Finally, we can now use Terraform constructs to create Chef resources.

new ChefProvider(this, 'chef', {

    serverUrl: 'http://hello.hashicorp.com',

    clientName: 'terraform'

});




const subnetsDataBag = new DataBag(this, 'subnets', {

  name: 'subnet_cidrs'

});




new DataBagItem(this, 'cidrs', {

    dataBagName: subnetsDataBag.name,

    contentJson: JSON.stringify({id: vpc.id, subnet_cidr: subnet.cidrBlock})

});

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Comparison

Notice the similarities between all three codebases. A nicely uniform API!

Compare that to CloudFormation, Kubernetes and Terraform:

CloudFormation

Resources:

  myCluster:

    Type: 'AWS::EKS::Cluster'

    Properties:

      Name: prod

      Version: '1.14'

      RoleArn: >-

        arn:aws:iam::012345678910:role/eks-service-role-AWSServiceRoleForAmazonEKS-EXAMPLEBQ4PI

      ResourcesVpcConfig:

        SecurityGroupIds:

          - sg-6979fe18

        SubnetIds:

          - subnet-6782e71e

          - subnet-e7e761ac

Kubernetes

kind: Deployment

apiVersion: apps/v1

spec:

  replicas: 3

  selector:

    matchLabels:

      cdk8s.deployment: MyAppC6A88652

  template:

    metadata:

      labels:

        cdk8s.deployment: MyAppC6A88652

    spec: <pod-spec-ommitted-for-brevity>

---

kind: Service

apiVersion: v1

spec:

  type: ClusterIP

  ports:

    - port: 8000

Terraform

# Configure the Chef provider

provider "chef" {

  server_url = "https://api.chef.io/organizations/example/"




  # You can set up a "Client" within the Chef Server management console.

  client_name  = "terraform"

  key_material = "${file("chef-terraform.pem")}"

}




# Create a Chef Environment

resource "chef_environment" "production" {

  name = "production"

}




# Create a Chef Role

resource "chef_role" "app_server" {

  name = "app_server"




  run_list = [

    "recipe[terraform]",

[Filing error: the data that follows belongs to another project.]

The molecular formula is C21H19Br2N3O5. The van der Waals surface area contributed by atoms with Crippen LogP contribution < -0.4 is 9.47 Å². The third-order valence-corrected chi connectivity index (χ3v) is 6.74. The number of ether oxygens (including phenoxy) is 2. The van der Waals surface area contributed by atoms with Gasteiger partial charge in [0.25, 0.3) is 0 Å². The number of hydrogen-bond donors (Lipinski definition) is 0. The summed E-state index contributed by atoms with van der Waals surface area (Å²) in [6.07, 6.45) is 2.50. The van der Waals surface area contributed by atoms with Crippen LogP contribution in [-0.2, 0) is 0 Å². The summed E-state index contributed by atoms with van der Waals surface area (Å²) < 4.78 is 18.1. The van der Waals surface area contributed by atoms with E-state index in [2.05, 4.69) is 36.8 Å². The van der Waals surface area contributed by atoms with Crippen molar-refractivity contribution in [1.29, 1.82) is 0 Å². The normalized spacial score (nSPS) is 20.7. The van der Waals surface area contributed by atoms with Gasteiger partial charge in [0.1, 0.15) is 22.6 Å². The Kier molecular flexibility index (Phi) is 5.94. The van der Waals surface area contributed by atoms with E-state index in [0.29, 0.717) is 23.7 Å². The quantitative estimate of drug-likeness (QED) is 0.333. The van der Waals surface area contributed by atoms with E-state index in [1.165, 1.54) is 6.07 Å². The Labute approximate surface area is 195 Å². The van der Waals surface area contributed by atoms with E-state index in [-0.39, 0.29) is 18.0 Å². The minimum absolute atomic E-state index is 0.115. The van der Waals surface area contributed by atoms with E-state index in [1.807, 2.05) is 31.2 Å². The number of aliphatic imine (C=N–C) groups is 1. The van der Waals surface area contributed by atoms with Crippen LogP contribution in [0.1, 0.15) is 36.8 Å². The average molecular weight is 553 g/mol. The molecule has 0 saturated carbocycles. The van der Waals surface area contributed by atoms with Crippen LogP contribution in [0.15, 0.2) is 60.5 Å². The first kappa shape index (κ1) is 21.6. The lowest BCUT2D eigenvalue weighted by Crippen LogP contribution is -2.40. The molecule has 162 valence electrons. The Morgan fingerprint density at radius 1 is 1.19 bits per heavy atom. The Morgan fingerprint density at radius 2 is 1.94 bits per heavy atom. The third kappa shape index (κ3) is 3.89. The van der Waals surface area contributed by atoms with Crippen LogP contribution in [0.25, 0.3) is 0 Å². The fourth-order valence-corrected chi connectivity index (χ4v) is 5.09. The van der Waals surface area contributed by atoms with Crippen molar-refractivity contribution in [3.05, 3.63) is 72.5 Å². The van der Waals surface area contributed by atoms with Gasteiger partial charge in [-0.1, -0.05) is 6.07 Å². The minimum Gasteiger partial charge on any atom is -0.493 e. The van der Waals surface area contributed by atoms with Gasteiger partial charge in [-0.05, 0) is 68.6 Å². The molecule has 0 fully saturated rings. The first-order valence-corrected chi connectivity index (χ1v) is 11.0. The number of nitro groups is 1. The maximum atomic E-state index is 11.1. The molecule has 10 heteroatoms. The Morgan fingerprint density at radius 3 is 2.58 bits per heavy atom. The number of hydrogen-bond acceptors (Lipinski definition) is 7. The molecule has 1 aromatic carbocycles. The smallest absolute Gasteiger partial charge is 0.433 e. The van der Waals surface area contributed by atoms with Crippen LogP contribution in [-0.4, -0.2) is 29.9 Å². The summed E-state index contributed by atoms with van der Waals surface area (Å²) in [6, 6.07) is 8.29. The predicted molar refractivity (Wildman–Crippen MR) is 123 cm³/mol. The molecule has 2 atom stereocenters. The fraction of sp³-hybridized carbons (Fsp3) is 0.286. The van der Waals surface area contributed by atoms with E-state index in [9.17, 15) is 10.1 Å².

]

}

To wrap up

The construct API design lends itself to easily represent a number of data models in the Infastructure as Code space, including CloudFormation (the original design), Kubernetes, and Terraform.

Now that APIs have been implemented for all three, a DevOps team can cover a lot of resources with IaC and standardize on APIs and tools, gaining a tremendous amount of value by reducing the overall headspace their team needs to set up and maintain the systems.

It’s likely we’ll see other APIs in the future, perhaps an azure-cdk?!

Developer Operations is still a growing team in most organizations. They’re constantly being asked to support more and more development teams. Currently, larger enterprises are seeing a mix of CloudFormation, Terraform, and others within their environment.

This sprawl can cause problems onboarding DevOps engineers when priorities shift. Can someone who knows CloudFormation pick up Terraform, or vice-versa? With time, absolutely. But, during that time productivity is likely to take a hit.

Imagine an organization that has 13 different UI projects under development. Some projects are written in Vue, others in React, while there may be some older projects running different versions of Angular.

If priorities shift and one project requires additional developers, those developers better know that framework or else they’ll be asking more questions than solving problems.

The organization is then inflexible, and unable to meet changing demands. This leads most organizations to try to standardize on a particular framework.

The same is goes for Infrastructure as Code. Organizations will find value in having their DevOps teams working with similar APIs to generate resources.

The AWS CDK has established itself in the AWS IaC space because of its expressive and concise API. The cdk8s and terraform-cdk are in their early days, but are looking like very promising projects that have the same benefits.

Organizations looking to adopt Infrastructure as Code now have a consistent API with wide support for all their needs.

About the author

Matthew Bonig is a software architect in the greater Denver area. He’s spent the last two decades building software systems for small businesses and enterprises with a recent focus on DevOps and leveraging Amazon Web Services for his clients. When he’s not drawing diagrams he’s walking dogs.